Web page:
Improving Speech Recognition in Access 2003 - dummies

Improving Speech Recognition in Access 2003

By John Kaufeld

It wasn’t long ago that talking to your computer marked you as a disturbed person or a Trekkie — or both. Perceptions have changed. All the Office suite programs, including Access 2003, has the Lernout & Hauspie (L & H) speech recognition engine built-in. That means that you can pretty much tell Access 2003 what to do and have a reasonable expectation that it won’t talk back.

Most people find speech recognition in Access to be of limited usefulness unless their database contains a lot of lengthy text fields where dictation may come in handy. Yet, if you’re among the many thousands who have trouble using keyboards, voice recognition may well be a savior.

Speech recognition is an amazing technology. The computer “listens” to what you say by breaking electronic signals from a microphone into individual tokens and then combining those tokens into words based on a predefined vocabulary that the software understands. (So, if you said “gastroenterologist,” the software would likely be confused unless you had previously bought and installed a medical vocabulary.) However, it gets even more complicated than that.

Consider the phrase “To be or not to be.” For the computer to understand what you’re saying, it has to discern among several possibilities for each word. For example, is the first word “to,” “too,” or “two”? They all sound alike. The second word might be “be” or “bee” and the third could be “or” or “ore.” So, the computer has to apply some grammatical rules to discern among “to,” “too,” and “two.”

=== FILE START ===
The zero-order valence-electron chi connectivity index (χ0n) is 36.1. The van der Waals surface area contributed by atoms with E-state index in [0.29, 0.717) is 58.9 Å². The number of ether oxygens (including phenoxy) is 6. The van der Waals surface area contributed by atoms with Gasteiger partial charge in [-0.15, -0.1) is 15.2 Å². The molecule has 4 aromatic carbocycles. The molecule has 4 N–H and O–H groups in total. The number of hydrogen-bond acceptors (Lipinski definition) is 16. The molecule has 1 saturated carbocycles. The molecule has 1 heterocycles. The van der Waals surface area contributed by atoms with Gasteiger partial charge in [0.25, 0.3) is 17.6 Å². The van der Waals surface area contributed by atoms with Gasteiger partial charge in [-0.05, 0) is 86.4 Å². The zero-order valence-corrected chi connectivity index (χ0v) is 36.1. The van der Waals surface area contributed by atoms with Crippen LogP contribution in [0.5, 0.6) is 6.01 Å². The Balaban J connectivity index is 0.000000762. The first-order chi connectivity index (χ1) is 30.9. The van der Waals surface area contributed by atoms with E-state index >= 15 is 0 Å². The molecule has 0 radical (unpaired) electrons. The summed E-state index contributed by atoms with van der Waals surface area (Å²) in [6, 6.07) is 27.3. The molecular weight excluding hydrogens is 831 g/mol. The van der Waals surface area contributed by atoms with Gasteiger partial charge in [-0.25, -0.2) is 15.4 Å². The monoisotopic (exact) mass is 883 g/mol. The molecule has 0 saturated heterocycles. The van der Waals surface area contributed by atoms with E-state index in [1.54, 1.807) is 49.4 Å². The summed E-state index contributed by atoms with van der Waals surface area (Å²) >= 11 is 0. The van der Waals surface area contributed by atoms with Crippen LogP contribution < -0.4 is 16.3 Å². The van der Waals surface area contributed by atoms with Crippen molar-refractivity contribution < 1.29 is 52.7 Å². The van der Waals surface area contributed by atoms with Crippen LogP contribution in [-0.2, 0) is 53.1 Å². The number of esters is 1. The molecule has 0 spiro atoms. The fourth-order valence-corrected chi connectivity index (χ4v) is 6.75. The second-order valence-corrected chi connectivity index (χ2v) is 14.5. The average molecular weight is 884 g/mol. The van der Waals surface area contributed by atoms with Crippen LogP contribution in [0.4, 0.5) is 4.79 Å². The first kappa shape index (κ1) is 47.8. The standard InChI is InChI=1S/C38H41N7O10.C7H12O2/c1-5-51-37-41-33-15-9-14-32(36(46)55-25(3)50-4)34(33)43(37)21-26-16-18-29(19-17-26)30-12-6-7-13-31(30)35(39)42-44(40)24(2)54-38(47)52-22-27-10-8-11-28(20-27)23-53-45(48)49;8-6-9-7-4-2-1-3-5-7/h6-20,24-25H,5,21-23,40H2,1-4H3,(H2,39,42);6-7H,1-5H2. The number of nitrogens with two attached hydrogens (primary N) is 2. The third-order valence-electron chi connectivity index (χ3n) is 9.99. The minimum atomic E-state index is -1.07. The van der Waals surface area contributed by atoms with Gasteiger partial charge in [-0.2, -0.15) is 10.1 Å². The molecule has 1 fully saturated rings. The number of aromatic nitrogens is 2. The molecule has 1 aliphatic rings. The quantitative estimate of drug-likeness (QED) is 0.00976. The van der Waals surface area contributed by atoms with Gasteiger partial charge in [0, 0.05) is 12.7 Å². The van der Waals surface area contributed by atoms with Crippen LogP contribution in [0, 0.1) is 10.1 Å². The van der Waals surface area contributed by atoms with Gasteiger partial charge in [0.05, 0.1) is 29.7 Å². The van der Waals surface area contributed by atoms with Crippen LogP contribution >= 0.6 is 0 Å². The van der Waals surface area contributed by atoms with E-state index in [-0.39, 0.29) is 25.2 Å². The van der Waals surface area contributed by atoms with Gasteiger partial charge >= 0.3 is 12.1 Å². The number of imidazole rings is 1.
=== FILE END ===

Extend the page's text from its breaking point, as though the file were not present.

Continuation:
Further complicating the process of speech recognition is the fact that we all talk differently and we may be in a noisy environment. Accurate speech recognition is nothing short of a miracle and yet is far from perfect. All that said, people with repetitive strain injuries or other handicaps may find speech recognition a boon.

The following are some tips on increasing speech recognition accuracy in Access 2003. For more tips, consult the Help file and also check out the Microsoft Office Web site by clicking Office on the Web on the Access Help menu.

  • Work in a quiet environment. If you work in a noisy office, Access tries to detect what everyone else around you is saying.
  • Use a high-quality microphone. Make sure it provides signal boost and that it’s unidirectional (“listens” in only one direction).
  • Wear the headset and microphone in the same position each time you dictate. Make sure the microphone is about an inch from your lips but not right in front of your lips (it’s best if the microphone is just below or to the side of your mouth).
  • Use a high quality sound card. If you detect hissing through your headset, so does Access. Try moving the sound card as far away from the power supply as possible.
  • Speak in phrases rather than pausing between words. Enunciate clearly.
  • Turn off the microphone when you’re not dictating.
  • Train your computer by reading prepared texts in the training wizard.
  • Add new words to the dictionary by choosing Tools, Add/Delete words. Type the new word, and then pronounce it.